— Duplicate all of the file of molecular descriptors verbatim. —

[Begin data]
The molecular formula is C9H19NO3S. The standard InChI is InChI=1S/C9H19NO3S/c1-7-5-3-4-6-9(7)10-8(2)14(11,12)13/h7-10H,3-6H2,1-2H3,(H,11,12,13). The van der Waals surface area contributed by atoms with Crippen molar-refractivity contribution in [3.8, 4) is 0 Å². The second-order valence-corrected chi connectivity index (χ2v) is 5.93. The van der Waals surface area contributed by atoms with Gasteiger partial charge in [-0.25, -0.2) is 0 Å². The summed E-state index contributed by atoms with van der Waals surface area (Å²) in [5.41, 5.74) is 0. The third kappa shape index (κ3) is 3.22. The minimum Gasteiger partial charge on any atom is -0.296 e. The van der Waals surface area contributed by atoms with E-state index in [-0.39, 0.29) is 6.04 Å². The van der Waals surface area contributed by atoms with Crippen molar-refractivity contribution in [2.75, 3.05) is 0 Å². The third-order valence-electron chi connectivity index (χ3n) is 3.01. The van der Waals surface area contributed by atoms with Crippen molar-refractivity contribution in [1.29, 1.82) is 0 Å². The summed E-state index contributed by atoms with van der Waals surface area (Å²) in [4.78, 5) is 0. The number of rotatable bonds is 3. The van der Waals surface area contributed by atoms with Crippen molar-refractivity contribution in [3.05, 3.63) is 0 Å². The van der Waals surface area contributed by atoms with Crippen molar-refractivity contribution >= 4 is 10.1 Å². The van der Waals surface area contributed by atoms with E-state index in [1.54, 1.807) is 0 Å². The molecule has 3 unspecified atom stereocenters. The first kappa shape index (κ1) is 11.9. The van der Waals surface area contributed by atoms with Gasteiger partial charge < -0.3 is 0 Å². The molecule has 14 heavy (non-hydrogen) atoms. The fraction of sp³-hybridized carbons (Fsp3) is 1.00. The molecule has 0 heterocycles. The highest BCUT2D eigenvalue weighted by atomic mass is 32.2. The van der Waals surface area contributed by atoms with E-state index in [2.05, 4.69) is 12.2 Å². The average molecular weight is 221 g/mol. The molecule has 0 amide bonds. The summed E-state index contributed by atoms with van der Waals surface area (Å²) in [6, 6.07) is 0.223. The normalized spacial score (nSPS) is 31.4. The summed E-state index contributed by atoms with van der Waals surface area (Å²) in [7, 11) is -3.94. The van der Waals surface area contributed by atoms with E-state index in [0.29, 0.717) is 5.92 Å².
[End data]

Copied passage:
The molecular formula is C9H19NO3S. The standard InChI is InChI=1S/C9H19NO3S/c1-7-5-3-4-6-9(7)10-8(2)14(11,12)13/h7-10H,3-6H2,1-2H3,(H,11,12,13). The van der Waals surface area contributed by atoms with Crippen molar-refractivity contribution in [3.8, 4) is 0 Å². The second-order valence-corrected chi connectivity index (χ2v) is 5.93. The van der Waals surface area contributed by atoms with Gasteiger partial charge in [-0.25, -0.2) is 0 Å². The summed E-state index contributed by atoms with van der Waals surface area (Å²) in [5.41, 5.74) is 0. The third kappa shape index (κ3) is 3.22. The minimum Gasteiger partial charge on any atom is -0.296 e. The van der Waals surface area contributed by atoms with E-state index in [-0.39, 0.29) is 6.04 Å². The van der Waals surface area contributed by atoms with Crippen molar-refractivity contribution in [2.75, 3.05) is 0 Å². The third-order valence-electron chi connectivity index (χ3n) is 3.01. The van der Waals surface area contributed by atoms with Crippen molar-refractivity contribution in [1.29, 1.82) is 0 Å². The summed E-state index contributed by atoms with van der Waals surface area (Å²) in [4.78, 5) is 0. The number of rotatable bonds is 3. The van der Waals surface area contributed by atoms with Crippen molar-refractivity contribution in [3.05, 3.63) is 0 Å². The van der Waals surface area contributed by atoms with Crippen molar-refractivity contribution >= 4 is 10.1 Å². The van der Waals surface area contributed by atoms with E-state index in [1.54, 1.807) is 0 Å². The molecule has 3 unspecified atom stereocenters. The first kappa shape index (κ1) is 11.9. The van der Waals surface area contributed by atoms with Gasteiger partial charge < -0.3 is 0 Å². The molecule has 14 heavy (non-hydrogen) atoms. The fraction of sp³-hybridized carbons (Fsp3) is 1.00. The molecule has 0 heterocycles. The highest BCUT2D eigenvalue weighted by atomic mass is 32.2. The van der Waals surface area contributed by atoms with E-state index in [2.05, 4.69) is 12.2 Å². The average molecular weight is 221 g/mol. The molecule has 0 amide bonds. The summed E-state index contributed by atoms with van der Waals surface area (Å²) in [6, 6.07) is 0.223. The normalized spacial score (nSPS) is 31.4. The summed E-state index contributed by atoms with van der Waals surface area (Å²) in [7, 11) is -3.94. The van der Waals surface area contributed by atoms with E-state index in [0.29, 0.717) is 5.92 Å².